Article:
Turner syndrome (monosomy X or TS) is a genetic disorder that occurs in girls. It causes a variety of traits and problems. Girls with TS are shorter than most girls. They don’t go through normal puberty as they grow into adulthood. They may also have other health problems such as heart or kidney problems. The seriousness of these problems varies from girl to girl. Many of the health problems affecting girls with Turner syndrome can be managed or fixed with treatment. Turner syndrome occurs in about 1 in 2,000 to 2,500 girl babies.
When a baby is conceived, a normal egg cell and normal sperm cell start with 46 chromosomes. The egg and sperm cells then divide in half. The egg and sperm cells then have 23 chromosomes each. When a sperm with 23 chromosomes fertilizes an egg with 23 chromosomes, the baby will then have a complete set of 46 chromosomes, or 23 pairs. Half are from the father and half are from the mother. The 23rd pair is called the sex chromosomes. In females, the 23rd pair is two X chromosomes. In males, the 23rd pair is one X and one Y chromosome.
There are 2 types of Turner syndrome: monosomy X TS and mosaic TS. About half of all girls with Turner syndrome have a monosomy disorder. Monosomy means that a person is missing one chromosome in the pair. Instead of 46 chromosomes, the person has only 45 chromosomes. This means a girl with TS has only one X chromosome in her 23rd pair. Sometimes an error occurs when an egg or sperm cell is forming, causing it to have a missing sex chromosome. But it is usually an error that happened by chance when the father’s sperm cell was forming. The missing sex chromosome error can occur in either the mother’s egg cell or the father’s sperm cell.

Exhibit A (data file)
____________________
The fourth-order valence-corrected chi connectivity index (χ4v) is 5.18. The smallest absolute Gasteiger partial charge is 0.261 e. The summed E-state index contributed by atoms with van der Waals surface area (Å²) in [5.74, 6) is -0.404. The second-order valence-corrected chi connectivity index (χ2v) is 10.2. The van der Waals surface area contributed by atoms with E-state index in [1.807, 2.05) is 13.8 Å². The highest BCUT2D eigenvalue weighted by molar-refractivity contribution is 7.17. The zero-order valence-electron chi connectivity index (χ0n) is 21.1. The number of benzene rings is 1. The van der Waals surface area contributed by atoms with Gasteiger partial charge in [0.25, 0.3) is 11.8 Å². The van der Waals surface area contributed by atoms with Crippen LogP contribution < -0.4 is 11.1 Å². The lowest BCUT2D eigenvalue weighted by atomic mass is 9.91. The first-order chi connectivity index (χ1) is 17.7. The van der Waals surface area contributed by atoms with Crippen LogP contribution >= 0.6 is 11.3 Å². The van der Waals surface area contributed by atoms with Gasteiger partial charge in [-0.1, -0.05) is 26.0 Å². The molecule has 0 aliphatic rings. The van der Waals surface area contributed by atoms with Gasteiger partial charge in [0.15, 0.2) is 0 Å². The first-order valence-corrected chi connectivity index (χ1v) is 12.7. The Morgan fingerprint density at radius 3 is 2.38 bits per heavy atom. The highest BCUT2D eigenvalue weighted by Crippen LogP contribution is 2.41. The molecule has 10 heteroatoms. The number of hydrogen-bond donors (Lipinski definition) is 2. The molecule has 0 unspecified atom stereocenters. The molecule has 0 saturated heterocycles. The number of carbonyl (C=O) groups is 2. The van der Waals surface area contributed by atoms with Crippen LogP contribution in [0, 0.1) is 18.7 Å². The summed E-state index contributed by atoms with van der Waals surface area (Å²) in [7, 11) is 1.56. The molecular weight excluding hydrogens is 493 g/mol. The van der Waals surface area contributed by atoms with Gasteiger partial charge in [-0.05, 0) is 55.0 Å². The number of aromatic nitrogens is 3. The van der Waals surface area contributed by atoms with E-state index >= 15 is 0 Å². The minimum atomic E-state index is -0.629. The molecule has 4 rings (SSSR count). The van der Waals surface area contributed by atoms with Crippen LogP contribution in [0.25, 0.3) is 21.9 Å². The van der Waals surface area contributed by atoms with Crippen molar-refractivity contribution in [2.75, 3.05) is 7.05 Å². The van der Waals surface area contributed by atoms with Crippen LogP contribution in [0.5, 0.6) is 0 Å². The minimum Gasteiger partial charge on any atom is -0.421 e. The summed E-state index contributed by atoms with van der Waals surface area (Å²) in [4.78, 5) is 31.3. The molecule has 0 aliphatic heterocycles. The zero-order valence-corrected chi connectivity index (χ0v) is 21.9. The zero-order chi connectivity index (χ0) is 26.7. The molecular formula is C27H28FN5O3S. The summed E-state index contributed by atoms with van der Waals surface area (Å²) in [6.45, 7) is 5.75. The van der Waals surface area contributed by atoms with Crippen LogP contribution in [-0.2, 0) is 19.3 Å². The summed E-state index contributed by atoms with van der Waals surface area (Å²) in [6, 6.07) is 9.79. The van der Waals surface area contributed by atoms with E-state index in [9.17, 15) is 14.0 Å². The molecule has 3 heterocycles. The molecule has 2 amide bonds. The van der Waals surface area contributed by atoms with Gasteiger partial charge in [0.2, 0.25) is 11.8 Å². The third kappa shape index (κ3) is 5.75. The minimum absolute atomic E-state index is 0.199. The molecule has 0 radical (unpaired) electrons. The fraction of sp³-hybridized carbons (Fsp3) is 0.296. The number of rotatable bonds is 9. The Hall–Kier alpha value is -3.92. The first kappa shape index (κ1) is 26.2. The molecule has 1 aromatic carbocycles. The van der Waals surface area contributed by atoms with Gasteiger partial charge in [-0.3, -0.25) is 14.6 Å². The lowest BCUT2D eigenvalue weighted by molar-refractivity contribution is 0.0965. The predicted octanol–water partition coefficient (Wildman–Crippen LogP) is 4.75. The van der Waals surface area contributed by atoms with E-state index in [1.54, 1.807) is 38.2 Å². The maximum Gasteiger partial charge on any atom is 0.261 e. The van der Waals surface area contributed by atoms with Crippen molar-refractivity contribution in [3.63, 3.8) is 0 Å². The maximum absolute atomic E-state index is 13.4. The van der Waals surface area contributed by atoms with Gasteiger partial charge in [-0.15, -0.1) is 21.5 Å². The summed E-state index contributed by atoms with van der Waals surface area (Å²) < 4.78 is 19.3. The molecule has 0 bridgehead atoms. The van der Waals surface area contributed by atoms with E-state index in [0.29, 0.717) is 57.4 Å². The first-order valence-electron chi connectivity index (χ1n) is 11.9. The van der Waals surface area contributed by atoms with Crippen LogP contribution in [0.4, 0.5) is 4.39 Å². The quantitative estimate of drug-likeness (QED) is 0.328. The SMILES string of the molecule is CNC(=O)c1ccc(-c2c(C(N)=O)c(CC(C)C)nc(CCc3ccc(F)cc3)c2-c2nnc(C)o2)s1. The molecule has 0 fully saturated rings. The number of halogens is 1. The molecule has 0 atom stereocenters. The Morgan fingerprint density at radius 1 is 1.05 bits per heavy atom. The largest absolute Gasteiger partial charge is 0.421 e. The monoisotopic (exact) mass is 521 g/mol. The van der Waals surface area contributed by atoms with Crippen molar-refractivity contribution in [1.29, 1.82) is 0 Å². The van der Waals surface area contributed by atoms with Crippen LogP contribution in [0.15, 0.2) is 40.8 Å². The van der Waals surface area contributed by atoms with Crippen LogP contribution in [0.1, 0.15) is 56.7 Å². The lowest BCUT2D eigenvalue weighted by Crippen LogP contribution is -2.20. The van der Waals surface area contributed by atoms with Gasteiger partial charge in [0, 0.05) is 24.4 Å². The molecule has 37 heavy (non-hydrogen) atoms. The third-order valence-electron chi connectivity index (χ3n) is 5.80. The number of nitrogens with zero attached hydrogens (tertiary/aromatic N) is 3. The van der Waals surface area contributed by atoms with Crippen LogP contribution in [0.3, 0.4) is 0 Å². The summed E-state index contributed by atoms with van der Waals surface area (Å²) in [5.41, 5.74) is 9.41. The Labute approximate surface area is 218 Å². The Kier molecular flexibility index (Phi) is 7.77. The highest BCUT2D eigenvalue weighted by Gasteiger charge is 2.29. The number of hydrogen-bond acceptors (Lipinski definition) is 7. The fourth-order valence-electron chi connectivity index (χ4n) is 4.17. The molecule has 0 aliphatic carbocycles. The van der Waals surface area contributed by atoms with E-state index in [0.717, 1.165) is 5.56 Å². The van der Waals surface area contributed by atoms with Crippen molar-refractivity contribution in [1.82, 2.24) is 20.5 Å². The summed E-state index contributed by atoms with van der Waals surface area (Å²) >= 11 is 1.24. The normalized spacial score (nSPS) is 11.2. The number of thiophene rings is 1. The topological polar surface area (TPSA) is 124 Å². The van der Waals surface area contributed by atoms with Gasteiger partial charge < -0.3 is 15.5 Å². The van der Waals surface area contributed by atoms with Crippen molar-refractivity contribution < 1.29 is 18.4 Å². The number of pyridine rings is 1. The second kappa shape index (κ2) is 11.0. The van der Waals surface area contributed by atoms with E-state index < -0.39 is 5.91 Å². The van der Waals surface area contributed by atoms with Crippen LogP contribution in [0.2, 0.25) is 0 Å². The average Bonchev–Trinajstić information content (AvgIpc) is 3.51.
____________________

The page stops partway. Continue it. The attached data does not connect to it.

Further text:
Girls with mosaic TS have chromosome changes in only some cells, but not all cells. A small number of cases have the normal number of 46 chromosomes, but with part of the X chromosome missing. When only part of an X chromosome is missing (deletion), a girl with the syndrome will usually have milder signs of TS. The features of TS depend on which part of the X chromosome is missing.
During a pregnancy, the healthcare provider may have seen a structure called a cystic hygroma during a fetal ultrasound. A cystic hygroma is a fluid-filled sac at the base of the neck. It often goes away before birth. But sometimes the sac is there when the baby is born.
About 50% of girls born with TS will have puffy hands and feet at birth. They will also have a wide neck with folds of skin down the sides of the neck (called webbing). Girls with TS often also have:
- Feeding problems as a baby
- Short height
- A low hairline at the back of the neck
- Small differences in the shape and position of the ears
- Broad chest with widely spaced nipples
- More small brown moles (nevi) on the skin than normal
- Deep-set nails
- Small jaw
- Narrow top of the inside of the mouth
- Skeletal problems
Chromosome problems such as TS can often be diagnosed before birth. This is done by looking at cells in the amniotic fluid or from the placenta. This can also be done by looking at the amount of the baby’s DNA in the mother’s blood. This is a noninvasive prenatal screening. These tests are very accurate.
Fetal ultrasound during pregnancy can also show the possibility of Turner syndrome. But ultrasound is not 100% accurate. Problems due to the disorder may not be seen with ultrasound.
If a healthcare provider thinks that your newborn baby girl may have TS, he or she will usually take a small sample of your baby’s blood. The lab will look at the sample to see if 1 X sex chromosome is missing.
The healthcare provider may refer you to a genetic counselor. This expert can explain the results of chromosome tests, as well as tests available to diagnose chromosome problems before a baby is born.
Sometimes a girl with TS doesn’t have any problems as a baby or child. It’s only when she doesn’t go through puberty or is shorter than her peers that her healthcare provider may suspect TS.
There is no cure for TS. But many of the more serious problems can be treated. For example, growth hormone and androgen therapy can increase the final adult height of a girl. She can also take hormone therapy to develop secondary sex traits such as breasts, pubic hair, and underarm hair. Surgery can fix coarctation of the aorta, if needed. And medicines are available to treat high blood pressure, diabetes, and thyroid problems. A woman with TS can have children by using donor eggs.